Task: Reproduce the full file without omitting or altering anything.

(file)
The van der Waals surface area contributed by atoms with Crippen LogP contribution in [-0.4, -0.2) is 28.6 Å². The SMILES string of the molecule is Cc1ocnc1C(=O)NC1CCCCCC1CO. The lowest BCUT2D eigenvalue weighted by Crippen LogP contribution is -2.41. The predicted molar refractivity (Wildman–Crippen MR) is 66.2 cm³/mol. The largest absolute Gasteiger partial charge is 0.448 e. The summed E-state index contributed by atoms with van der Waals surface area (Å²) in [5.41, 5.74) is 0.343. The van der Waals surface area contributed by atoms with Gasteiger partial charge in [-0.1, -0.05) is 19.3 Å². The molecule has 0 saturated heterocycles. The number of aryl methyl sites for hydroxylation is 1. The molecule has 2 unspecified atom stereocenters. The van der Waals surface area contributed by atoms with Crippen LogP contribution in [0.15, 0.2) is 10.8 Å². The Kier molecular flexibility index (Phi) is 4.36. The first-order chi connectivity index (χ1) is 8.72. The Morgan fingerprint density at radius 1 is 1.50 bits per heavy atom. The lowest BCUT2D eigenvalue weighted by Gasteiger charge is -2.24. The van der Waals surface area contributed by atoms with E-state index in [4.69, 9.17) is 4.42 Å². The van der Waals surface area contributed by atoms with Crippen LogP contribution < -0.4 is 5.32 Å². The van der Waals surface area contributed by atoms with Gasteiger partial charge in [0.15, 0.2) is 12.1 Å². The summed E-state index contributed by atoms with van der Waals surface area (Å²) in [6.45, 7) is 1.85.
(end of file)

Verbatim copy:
The van der Waals surface area contributed by atoms with Crippen LogP contribution in [-0.4, -0.2) is 28.6 Å². The SMILES string of the molecule is Cc1ocnc1C(=O)NC1CCCCCC1CO. The lowest BCUT2D eigenvalue weighted by Crippen LogP contribution is -2.41. The predicted molar refractivity (Wildman–Crippen MR) is 66.2 cm³/mol. The largest absolute Gasteiger partial charge is 0.448 e. The summed E-state index contributed by atoms with van der Waals surface area (Å²) in [5.41, 5.74) is 0.343. The van der Waals surface area contributed by atoms with Gasteiger partial charge in [-0.1, -0.05) is 19.3 Å². The molecule has 0 saturated heterocycles. The number of aryl methyl sites for hydroxylation is 1. The molecule has 2 unspecified atom stereocenters. The van der Waals surface area contributed by atoms with Crippen LogP contribution in [0.15, 0.2) is 10.8 Å². The Kier molecular flexibility index (Phi) is 4.36. The first-order chi connectivity index (χ1) is 8.72. The Morgan fingerprint density at radius 1 is 1.50 bits per heavy atom. The lowest BCUT2D eigenvalue weighted by Gasteiger charge is -2.24. The van der Waals surface area contributed by atoms with E-state index in [4.69, 9.17) is 4.42 Å². The van der Waals surface area contributed by atoms with Crippen LogP contribution < -0.4 is 5.32 Å². The van der Waals surface area contributed by atoms with Gasteiger partial charge in [0.15, 0.2) is 12.1 Å². The summed E-state index contributed by atoms with van der Waals surface area (Å²) in [6.45, 7) is 1.85.